Final design direction for the MVP

A smart desk gadget that nudges users to sit less and helps track activities with the help of a mobile app.

User journey

Now that we decided to have a tangible device and mobile app as a solution, we started working on the flow that the user will experience through our solution. Below I have shown the user flow that we finalized for our design solution.

Early sketches of tangible device

Application wireframes

Design

Once we had a clear picture of how the device and app were going to work together, we materialized our explorations into a prototype. For the Device prototype, we 3D printed the model and placed the required electric circuits. For the app prototype, we converted our wireframes to high-fidelity mockups and created an interactive prototype.

Device Prototype

Visual Designs

Evaluation

Since we had a novel design direction, we wanted to test it with our target users to gather useful feedback and find key usability issues. The evaluation of the design was necessary to learn how real users would interact with the system. Once the prototype was ready for testing, we had some objectives for the evaluations, and we needed answers to the following questions:

01.

How are the users feeling while using the product? Angry, frustrated, motivated? Can we measure the emotional aspect of the design?

02.

Is the nudge enough to move them from one place?

03.

What are their thoughts on visual feedback/light indicators?

04.

Does it address their pain points? Did the system behave as per their expectations?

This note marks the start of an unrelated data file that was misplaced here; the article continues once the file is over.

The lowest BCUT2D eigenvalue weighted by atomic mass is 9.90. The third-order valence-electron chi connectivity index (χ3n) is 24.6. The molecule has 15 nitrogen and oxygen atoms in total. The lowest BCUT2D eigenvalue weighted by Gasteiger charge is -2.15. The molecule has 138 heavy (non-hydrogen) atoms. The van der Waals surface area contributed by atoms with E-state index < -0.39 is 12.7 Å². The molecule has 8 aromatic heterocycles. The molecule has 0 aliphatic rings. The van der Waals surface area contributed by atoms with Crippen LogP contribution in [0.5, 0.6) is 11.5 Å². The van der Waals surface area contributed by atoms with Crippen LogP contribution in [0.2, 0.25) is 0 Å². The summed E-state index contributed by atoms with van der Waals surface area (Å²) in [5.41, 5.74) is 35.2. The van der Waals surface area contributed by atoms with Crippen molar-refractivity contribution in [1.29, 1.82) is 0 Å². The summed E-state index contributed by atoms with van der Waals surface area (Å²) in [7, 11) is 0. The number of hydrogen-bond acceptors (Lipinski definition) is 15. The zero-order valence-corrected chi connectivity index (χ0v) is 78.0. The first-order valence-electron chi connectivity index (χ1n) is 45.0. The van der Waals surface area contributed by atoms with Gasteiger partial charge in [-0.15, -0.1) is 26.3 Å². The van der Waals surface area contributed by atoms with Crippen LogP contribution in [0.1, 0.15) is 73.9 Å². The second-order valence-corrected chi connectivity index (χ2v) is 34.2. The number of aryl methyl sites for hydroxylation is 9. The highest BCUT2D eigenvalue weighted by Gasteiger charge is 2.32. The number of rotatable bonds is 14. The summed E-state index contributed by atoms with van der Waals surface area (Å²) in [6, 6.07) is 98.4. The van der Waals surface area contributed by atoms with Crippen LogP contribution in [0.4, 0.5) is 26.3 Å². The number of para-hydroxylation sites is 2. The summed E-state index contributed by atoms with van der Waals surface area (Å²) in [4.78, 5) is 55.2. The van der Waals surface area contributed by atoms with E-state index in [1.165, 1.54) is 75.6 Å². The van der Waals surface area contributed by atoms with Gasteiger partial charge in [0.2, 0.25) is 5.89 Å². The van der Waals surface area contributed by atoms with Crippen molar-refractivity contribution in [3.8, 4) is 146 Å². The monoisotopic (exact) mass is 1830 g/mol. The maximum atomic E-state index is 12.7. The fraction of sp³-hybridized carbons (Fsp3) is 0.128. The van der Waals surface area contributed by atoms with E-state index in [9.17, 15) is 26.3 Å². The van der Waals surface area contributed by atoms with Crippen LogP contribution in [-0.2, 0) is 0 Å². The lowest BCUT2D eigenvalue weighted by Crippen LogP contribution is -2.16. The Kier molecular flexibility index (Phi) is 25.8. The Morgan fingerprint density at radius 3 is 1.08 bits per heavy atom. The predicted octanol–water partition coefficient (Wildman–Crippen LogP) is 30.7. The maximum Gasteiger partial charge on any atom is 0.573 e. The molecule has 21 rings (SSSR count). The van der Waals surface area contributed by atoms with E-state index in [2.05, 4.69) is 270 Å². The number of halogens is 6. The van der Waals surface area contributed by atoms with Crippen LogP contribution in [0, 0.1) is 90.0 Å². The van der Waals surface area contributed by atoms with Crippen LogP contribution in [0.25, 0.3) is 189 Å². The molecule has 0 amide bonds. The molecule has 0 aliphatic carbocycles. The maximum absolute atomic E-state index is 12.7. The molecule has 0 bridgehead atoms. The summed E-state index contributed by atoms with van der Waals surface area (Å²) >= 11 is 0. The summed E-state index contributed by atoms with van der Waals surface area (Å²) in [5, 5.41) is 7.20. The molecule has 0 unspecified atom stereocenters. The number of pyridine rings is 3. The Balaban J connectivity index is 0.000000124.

05.

Does the user correctly understand feedback (lights/nudging)? Measure the learnability aspect.

06.

How was their first-time experience? Were the instructions clear? Was it easy to set up?

Usability evaluation with potential users

01.

All of the users who evaluated the product felt that it was an effective solution.

02.

Users can not customize snooze time. Currently, it is fixed to 15 mins. Users felt restricted.

03.

Users liked the insights provided in the activity page. Also, users felt that graphs to track weekly physical activities were easy to understand.

04.

Users felt that factors like tracking food intake and spreading awareness about potential health issues were missing from the application.

What would I do differently?

01.

Along with physical inactivity, I would consider adding the following two features: ‘food & water intake tracking’ and ‘spreading awareness about health issues’

02.

I would test whether users are using the application daily or not. I would measure it using UX metrics called ‘H.E.A.R.T.’

03.

I would try to provide a personalized experience to users by adding meaningful micro-interactions.